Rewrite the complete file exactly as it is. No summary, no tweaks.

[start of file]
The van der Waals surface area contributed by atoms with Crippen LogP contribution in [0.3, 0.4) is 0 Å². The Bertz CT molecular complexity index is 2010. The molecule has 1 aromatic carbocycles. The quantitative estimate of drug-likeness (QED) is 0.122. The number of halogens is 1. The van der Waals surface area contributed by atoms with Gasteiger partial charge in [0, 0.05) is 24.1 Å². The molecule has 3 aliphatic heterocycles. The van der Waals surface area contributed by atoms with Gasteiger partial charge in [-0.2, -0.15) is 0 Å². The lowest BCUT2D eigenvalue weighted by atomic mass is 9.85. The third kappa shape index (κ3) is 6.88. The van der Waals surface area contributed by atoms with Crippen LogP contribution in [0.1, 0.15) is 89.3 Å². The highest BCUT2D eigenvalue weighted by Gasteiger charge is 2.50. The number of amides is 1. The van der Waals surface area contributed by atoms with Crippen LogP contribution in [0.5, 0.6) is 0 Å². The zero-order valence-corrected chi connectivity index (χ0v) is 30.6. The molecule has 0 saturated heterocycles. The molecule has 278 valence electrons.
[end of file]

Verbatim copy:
The van der Waals surface area contributed by atoms with Crippen LogP contribution in [0.3, 0.4) is 0 Å². The Bertz CT molecular complexity index is 2010. The molecule has 1 aromatic carbocycles. The quantitative estimate of drug-likeness (QED) is 0.122. The number of halogens is 1. The van der Waals surface area contributed by atoms with Gasteiger partial charge in [0, 0.05) is 24.1 Å². The molecule has 3 aliphatic heterocycles. The van der Waals surface area contributed by atoms with Gasteiger partial charge in [-0.2, -0.15) is 0 Å². The lowest BCUT2D eigenvalue weighted by atomic mass is 9.85. The third kappa shape index (κ3) is 6.88. The van der Waals surface area contributed by atoms with Crippen LogP contribution in [0.1, 0.15) is 89.3 Å². The highest BCUT2D eigenvalue weighted by Gasteiger charge is 2.50. The number of amides is 1. The van der Waals surface area contributed by atoms with Crippen LogP contribution in [0.5, 0.6) is 0 Å². The zero-order valence-corrected chi connectivity index (χ0v) is 30.6. The molecule has 0 saturated heterocycles. The molecule has 278 valence electrons.